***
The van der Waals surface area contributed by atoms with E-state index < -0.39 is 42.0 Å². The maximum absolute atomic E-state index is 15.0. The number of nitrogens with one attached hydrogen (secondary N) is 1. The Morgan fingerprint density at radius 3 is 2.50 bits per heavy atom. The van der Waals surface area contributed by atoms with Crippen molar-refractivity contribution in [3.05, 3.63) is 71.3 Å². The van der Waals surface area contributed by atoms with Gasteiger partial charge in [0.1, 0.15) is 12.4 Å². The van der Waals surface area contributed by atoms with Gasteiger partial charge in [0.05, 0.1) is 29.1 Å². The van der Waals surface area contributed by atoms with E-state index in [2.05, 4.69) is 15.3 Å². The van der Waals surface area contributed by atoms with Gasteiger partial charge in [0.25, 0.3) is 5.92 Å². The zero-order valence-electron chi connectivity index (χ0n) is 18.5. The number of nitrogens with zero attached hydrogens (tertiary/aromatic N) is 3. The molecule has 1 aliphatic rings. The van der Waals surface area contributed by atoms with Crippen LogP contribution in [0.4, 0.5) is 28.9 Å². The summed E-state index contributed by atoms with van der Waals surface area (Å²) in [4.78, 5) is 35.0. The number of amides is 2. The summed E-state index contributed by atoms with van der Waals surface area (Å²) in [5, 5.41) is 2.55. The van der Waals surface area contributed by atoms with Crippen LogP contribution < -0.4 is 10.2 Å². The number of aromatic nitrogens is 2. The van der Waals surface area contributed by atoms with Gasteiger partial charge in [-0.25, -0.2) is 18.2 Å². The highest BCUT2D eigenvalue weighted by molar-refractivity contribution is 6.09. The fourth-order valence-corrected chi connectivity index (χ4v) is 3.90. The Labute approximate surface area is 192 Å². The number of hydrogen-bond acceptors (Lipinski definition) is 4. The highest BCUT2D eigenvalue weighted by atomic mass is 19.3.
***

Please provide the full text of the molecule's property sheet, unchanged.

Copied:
The van der Waals surface area contributed by atoms with E-state index < -0.39 is 42.0 Å². The maximum absolute atomic E-state index is 15.0. The number of nitrogens with one attached hydrogen (secondary N) is 1. The Morgan fingerprint density at radius 3 is 2.50 bits per heavy atom. The van der Waals surface area contributed by atoms with Crippen molar-refractivity contribution in [3.05, 3.63) is 71.3 Å². The van der Waals surface area contributed by atoms with Gasteiger partial charge in [0.1, 0.15) is 12.4 Å². The van der Waals surface area contributed by atoms with Gasteiger partial charge in [0.05, 0.1) is 29.1 Å². The van der Waals surface area contributed by atoms with E-state index in [2.05, 4.69) is 15.3 Å². The van der Waals surface area contributed by atoms with Gasteiger partial charge in [0.25, 0.3) is 5.92 Å². The zero-order valence-electron chi connectivity index (χ0n) is 18.5. The number of nitrogens with zero attached hydrogens (tertiary/aromatic N) is 3. The molecule has 1 aliphatic rings. The van der Waals surface area contributed by atoms with Crippen LogP contribution in [0.4, 0.5) is 28.9 Å². The summed E-state index contributed by atoms with van der Waals surface area (Å²) in [4.78, 5) is 35.0. The number of amides is 2. The summed E-state index contributed by atoms with van der Waals surface area (Å²) in [5, 5.41) is 2.55. The van der Waals surface area contributed by atoms with Crippen LogP contribution < -0.4 is 10.2 Å². The number of aromatic nitrogens is 2. The van der Waals surface area contributed by atoms with Gasteiger partial charge in [-0.25, -0.2) is 18.2 Å². The highest BCUT2D eigenvalue weighted by molar-refractivity contribution is 6.09. The fourth-order valence-corrected chi connectivity index (χ4v) is 3.90. The Labute approximate surface area is 192 Å². The number of hydrogen-bond acceptors (Lipinski definition) is 4. The highest BCUT2D eigenvalue weighted by atomic mass is 19.3.